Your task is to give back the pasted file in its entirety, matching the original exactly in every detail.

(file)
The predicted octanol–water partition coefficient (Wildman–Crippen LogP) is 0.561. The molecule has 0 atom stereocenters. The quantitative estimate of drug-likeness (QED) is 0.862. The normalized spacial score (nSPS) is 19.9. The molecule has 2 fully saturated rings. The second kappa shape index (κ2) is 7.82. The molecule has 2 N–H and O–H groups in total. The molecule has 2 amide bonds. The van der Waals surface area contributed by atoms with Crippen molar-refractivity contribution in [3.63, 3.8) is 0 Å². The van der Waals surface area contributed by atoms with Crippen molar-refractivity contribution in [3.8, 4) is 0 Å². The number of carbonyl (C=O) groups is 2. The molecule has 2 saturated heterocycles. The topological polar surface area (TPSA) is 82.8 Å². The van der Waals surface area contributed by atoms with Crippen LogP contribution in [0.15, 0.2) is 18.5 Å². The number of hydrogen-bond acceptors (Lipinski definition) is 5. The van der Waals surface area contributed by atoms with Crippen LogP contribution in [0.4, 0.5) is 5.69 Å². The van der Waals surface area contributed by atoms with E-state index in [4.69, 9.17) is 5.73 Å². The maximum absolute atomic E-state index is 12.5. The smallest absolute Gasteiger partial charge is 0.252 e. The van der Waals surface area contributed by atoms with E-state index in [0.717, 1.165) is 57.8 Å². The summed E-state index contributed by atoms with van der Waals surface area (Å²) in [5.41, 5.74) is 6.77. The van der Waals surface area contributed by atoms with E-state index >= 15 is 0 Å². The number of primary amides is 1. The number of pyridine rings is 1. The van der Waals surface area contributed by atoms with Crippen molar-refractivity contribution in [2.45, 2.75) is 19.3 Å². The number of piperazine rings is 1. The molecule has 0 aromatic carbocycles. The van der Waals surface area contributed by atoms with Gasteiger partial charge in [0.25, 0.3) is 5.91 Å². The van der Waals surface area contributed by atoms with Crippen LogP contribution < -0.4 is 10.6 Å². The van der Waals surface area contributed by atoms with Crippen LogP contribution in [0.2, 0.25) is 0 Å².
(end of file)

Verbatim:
The predicted octanol–water partition coefficient (Wildman–Crippen LogP) is 0.561. The molecule has 0 atom stereocenters. The quantitative estimate of drug-likeness (QED) is 0.862. The normalized spacial score (nSPS) is 19.9. The molecule has 2 fully saturated rings. The second kappa shape index (κ2) is 7.82. The molecule has 2 N–H and O–H groups in total. The molecule has 2 amide bonds. The van der Waals surface area contributed by atoms with Crippen molar-refractivity contribution in [3.63, 3.8) is 0 Å². The van der Waals surface area contributed by atoms with Crippen molar-refractivity contribution in [3.8, 4) is 0 Å². The number of carbonyl (C=O) groups is 2. The molecule has 2 saturated heterocycles. The topological polar surface area (TPSA) is 82.8 Å². The van der Waals surface area contributed by atoms with Crippen LogP contribution in [0.15, 0.2) is 18.5 Å². The number of hydrogen-bond acceptors (Lipinski definition) is 5. The van der Waals surface area contributed by atoms with Crippen LogP contribution in [0.4, 0.5) is 5.69 Å². The van der Waals surface area contributed by atoms with E-state index in [4.69, 9.17) is 5.73 Å². The maximum absolute atomic E-state index is 12.5. The smallest absolute Gasteiger partial charge is 0.252 e. The van der Waals surface area contributed by atoms with E-state index in [0.717, 1.165) is 57.8 Å². The summed E-state index contributed by atoms with van der Waals surface area (Å²) in [5.41, 5.74) is 6.77. The van der Waals surface area contributed by atoms with E-state index >= 15 is 0 Å². The number of primary amides is 1. The number of pyridine rings is 1. The van der Waals surface area contributed by atoms with Crippen molar-refractivity contribution in [2.45, 2.75) is 19.3 Å². The number of piperazine rings is 1. The molecule has 0 aromatic carbocycles. The van der Waals surface area contributed by atoms with Gasteiger partial charge in [0.25, 0.3) is 5.91 Å². The van der Waals surface area contributed by atoms with Crippen LogP contribution < -0.4 is 10.6 Å². The van der Waals surface area contributed by atoms with Crippen LogP contribution in [0.2, 0.25) is 0 Å².